Fish Passage

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The River Don and its tributaries offer prime habitats for a number of fish species. Over time, the modification of our rivers has made it harder for fish to move within them. Obstacles such as weirs, are major challenges to fish and with so many of them within the catchment, species like Atlantic Salmon had not been seen in the upper areas of the catchment for hundreds of years.

DCRT was founded in part with the ambition to address this problem and we have completed many fish pass projects, including the Trust’s first National Lottery Heritage Fund project, Living Heritage of the River Don.

Barriers in the Don Catchment

Today, all barriers between Oughtibridge in Sheffield and the sea now have fish passes installed or have been removed. However, there is still more to do. Although we are excited to see signs of salmon returning with DNA evidence and parr (baby salmon) sightings we still have a number of barriers to overcome before they can reach their original spawning grounds in the Pennines.

We often talk about upstream migration of fish but downstream migration is less often spoken about. As smolts (young salmon) migrate down rivers to the sea, weirs can become barriers due to the shallowness of the weir crest (the top of the weir). Additionally, fish passes can be unsuitable to move down. Weir ‘notching’ helps provide a solution for this and involves taking a small section out of the weir crest allowing suitable conditions for fish to pass through, helping them migrate downstream.

The below maps show current barriers


Click the images below to look at the projects we have completed so far, and those we hope to begin soon!

The Living Heritage of the River Don

Bolton upon Dearne


Masbrough Weir

Stocksbridge Weir

Hadfield Weir

Slitting Mill Weir removal

Low cost baffles

Fish pass type examples


This pass works by slowing the flow and increasing the depth of water through the pass; the angle of the slope for the fish to tackle is also lowered. Larger fish are then able to swim up the pass and make their way up, with smaller fish being able to rest behind the baffles before they jump over the next one. The passes at Brightside and Steelbank have two flights of baffles (see schematic right) with a resting pool in between them that allows fish to recover strength.

Lariner fish passage in principle

Steelbank lariner fish pass

Baulk easement

An easement consisting of a baulk or beam usually made of wood or concrete being fixed across the face of the weir sloping downwards to the apron. Where the baulk meets the weir crest a notch is cut. In combination, the notch and baulk create a channel of water across and over the weir through which fish can swim. Some of the weirs on the River Don have listed status and easements are a less invasive way of helping fish to ascend the weirs and a lower cost option.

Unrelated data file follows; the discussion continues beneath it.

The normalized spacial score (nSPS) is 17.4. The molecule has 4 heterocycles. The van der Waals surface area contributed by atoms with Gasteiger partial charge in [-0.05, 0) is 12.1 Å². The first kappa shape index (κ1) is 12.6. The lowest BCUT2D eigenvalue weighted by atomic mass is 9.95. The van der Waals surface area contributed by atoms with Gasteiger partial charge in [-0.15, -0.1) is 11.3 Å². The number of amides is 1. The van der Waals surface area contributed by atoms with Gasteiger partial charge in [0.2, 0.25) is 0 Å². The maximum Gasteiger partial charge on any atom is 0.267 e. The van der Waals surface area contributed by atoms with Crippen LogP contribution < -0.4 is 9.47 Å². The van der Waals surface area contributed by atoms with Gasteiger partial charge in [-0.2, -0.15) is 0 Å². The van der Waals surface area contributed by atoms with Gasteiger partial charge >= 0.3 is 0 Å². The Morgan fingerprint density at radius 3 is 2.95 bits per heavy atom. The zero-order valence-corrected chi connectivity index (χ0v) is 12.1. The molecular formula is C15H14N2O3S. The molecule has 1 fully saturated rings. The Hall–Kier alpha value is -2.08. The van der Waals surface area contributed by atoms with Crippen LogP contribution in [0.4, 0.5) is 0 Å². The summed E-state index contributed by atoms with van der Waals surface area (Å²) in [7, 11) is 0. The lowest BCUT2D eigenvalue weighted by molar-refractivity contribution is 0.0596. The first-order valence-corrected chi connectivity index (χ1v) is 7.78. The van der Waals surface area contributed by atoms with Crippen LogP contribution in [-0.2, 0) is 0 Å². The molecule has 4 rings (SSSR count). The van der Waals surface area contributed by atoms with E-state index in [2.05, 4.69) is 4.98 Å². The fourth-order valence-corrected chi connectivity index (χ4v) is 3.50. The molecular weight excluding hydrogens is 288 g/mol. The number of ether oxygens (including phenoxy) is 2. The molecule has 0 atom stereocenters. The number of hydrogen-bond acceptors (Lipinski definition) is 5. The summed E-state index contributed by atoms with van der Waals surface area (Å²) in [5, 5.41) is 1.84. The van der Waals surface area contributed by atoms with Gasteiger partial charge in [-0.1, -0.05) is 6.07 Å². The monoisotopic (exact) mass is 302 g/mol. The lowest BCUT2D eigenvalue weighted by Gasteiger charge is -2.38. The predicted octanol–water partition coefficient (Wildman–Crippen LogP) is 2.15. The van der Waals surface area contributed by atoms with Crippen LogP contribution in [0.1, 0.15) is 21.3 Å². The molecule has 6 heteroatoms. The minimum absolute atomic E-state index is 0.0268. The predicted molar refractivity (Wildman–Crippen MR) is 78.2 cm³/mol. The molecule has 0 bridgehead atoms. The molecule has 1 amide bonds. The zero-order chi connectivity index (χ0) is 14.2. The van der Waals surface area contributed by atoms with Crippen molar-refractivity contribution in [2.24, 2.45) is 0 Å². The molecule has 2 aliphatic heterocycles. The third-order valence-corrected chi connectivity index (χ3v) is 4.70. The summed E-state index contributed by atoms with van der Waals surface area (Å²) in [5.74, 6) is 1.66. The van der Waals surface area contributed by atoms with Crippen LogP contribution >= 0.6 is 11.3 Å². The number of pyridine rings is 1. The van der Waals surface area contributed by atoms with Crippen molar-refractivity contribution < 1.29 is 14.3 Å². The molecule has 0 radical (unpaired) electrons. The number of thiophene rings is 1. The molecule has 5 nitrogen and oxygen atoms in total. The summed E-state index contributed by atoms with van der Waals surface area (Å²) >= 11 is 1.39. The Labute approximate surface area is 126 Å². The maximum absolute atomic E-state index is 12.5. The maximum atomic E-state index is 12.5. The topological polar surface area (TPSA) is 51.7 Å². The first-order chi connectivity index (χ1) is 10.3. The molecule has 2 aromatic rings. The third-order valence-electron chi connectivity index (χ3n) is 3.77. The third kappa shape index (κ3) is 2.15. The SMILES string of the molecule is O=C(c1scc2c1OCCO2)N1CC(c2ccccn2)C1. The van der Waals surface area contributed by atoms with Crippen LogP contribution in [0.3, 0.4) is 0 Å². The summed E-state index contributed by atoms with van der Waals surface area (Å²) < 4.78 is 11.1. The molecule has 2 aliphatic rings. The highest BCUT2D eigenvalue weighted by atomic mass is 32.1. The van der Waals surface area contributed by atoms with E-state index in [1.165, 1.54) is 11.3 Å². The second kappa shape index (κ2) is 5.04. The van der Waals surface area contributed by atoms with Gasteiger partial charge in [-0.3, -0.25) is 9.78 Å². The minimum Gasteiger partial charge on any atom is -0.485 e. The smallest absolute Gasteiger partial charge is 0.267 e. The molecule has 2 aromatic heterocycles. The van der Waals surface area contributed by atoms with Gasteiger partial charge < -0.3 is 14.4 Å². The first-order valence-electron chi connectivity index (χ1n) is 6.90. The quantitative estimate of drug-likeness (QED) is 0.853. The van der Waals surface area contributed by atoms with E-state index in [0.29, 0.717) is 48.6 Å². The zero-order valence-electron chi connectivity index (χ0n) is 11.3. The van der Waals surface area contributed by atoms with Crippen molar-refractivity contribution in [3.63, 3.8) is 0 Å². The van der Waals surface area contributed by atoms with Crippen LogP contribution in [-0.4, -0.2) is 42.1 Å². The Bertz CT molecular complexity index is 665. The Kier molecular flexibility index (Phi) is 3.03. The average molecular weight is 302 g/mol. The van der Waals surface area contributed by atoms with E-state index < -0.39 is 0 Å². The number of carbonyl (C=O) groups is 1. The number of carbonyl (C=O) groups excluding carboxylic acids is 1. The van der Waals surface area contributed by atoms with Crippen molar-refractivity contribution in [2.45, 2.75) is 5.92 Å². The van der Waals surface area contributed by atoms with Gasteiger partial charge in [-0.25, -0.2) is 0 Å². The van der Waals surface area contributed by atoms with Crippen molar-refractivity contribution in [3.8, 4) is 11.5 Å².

Baulk easement in principle

Baulk easement fish pass at Kelham Island Weir

Rock ramp

A rock ramp style fish pass consists of a rocky ramp built up to a weir. The ramp is covered in rocks and boulders of differing sizes. It creates a gently sloping ramp up to the weir that fish can simply traverse up.

Rock ramp in principle

Headwall of Orgreave rock ramp on the River Dearne during installation in 1999

Atlantic Salmon

When the Trust was founded, one of the earliest aspirations was to help establish a self-sustaining Atlantic Salmon (Salmo salar) population in the River Don, despite them being missing from these waters for over 200-years. The Industrial Revolution and the following centuries of heavy industry left our river system ecologically dead, with our rivers straightened, polluted and so obstructed with weirs, it was near impossible for migratory fish such as salmon to make the journey to and from the sea.

After huge improvements to water quality and salmon sightings in the lower Don around Doncaster in the 1990s, DCRT along with partners (including Yorkshire Water, Environment Agency, Canal and Rivers Trust, Sheffield City Council and Rotherham Council) set upon a journey to address the weirs on the River Don, this included the Trust’s first National Lottery Heritage Fund project, Living Heritage of the River Don.

Click here to learn more about Atlantic Salmon


European eel

Many species of migratory fish are under considerable threat with data indicating that the European eel (Anguilla anguilla) which has undergone a massive decline in recent years. The number of elvers (young eels) being able to utilise freshwater ecosystems across Europe, once so prolific, have now decreased dramatically.

Within the Don Catchment, some of the best eel habitat, such as wetland, is adjacent to the river network. However, much of this has become inaccessible due to the impoundment of rivers by weirs which prevent eels and fish from ascending them.

The Trust has previously undertaken work for Eel passage. In 2012 we incorporated an Eel pass to our larger fish pass on Hadfield Weir at Meadowhall on the River Don.

Click here to learn more about European Eels

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